Steps for Water-Bath Canning

 First of all, thanks to the new friends who came over to visit and help me from Dallas Sustainable Living and Organic Gardening , a MeetUp group.


You are awesome.  For a couple of hours, everyone pitted apricots, cut up broccoli, and chopped rhubarb into one-inch slices.


I started heating some of the apricots with lemon juice, then we agreed to add only half the amount of sugar in the recipe.  (according to the Ball Canning Recipe book, (


After it cooked down to soft fruit in a syrup, we used a wide-mouth funnel to fill up half-pint canning jars.  I took them out of a warming oven where they had been sterilized.   We wiped the edge of each jar with a damp cloth to remove any fruit or syrup.


The lids had been heating to boiling in a small pot on the stove to sterilize them.  Using the magnet from the Canning Kit, I lifted each one out and placed it on a jar.  Then I screwed the rings on, just to finger tight.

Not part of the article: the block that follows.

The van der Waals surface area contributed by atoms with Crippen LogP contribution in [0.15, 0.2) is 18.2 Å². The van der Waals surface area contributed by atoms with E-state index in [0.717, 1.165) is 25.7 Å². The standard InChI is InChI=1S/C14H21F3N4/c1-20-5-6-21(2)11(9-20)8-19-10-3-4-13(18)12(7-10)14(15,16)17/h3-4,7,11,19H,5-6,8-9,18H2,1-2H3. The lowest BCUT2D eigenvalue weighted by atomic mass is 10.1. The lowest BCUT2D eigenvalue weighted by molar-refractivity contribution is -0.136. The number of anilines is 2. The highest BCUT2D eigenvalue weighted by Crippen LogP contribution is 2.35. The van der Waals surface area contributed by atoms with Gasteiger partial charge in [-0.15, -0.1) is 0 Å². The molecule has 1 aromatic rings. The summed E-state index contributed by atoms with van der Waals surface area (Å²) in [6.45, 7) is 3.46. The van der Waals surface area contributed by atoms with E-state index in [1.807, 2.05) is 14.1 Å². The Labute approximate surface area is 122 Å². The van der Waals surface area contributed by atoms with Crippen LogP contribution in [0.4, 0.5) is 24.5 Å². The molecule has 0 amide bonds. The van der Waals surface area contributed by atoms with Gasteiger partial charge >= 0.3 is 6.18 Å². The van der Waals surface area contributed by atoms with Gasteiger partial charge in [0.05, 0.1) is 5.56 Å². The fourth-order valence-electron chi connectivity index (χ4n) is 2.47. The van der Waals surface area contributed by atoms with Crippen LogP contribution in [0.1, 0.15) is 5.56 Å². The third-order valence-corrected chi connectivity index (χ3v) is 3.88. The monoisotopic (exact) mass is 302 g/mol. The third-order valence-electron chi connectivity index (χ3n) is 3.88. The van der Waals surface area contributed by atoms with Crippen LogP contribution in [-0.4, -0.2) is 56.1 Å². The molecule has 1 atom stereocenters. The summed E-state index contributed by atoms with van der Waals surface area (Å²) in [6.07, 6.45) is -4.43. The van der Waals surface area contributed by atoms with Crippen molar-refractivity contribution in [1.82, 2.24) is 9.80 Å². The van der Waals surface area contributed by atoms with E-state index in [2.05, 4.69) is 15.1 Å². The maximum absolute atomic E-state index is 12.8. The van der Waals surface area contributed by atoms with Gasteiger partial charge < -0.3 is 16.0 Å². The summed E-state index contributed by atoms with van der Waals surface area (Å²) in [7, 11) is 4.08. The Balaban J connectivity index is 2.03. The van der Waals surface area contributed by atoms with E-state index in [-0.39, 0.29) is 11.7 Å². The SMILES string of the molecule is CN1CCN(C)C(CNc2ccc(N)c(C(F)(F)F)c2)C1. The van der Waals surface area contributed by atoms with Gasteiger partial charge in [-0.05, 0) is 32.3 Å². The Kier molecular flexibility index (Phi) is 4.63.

About an hour before anyone arrived, I had started heating the water in the canner, a very large pot with a canning rack to keep any jars from touching the bottom of the pot.


Finally, it started boiling.  Using the jar tongs, I placed each half-pint jar in the canner so that none of them were touching.  I had filled the canner so full, I had to scoop out some of the water to make room for all the filled jars.  They still had to be covered by at least an inch of water.


While it came back up to boiling, we talked about Aquaponics.  One of the folks there does talks and demonstrations about Aquaponic systems at the Keller Public Library.  (You can see the times on Dallas Sustainable Living on


Then, while the canner boiled for the required fifteen minutes to process the fruit,  I gave everyone a tour of my permaculture yard – the perennial water-wise front yard, the Texas Wildscape (, and the states and stages of my raised garden beds and fruit trees in the backyard.


We came back inside, used the jar tongs to remove the half-pints and visited some more while they cooled.  When they were cool enough, everyone got to take one home.


I am canning the rest during this week.


It is so much fun to teach and learn in community.  Thanks for all the amazing help!


© 2013 Kathryn Hardage


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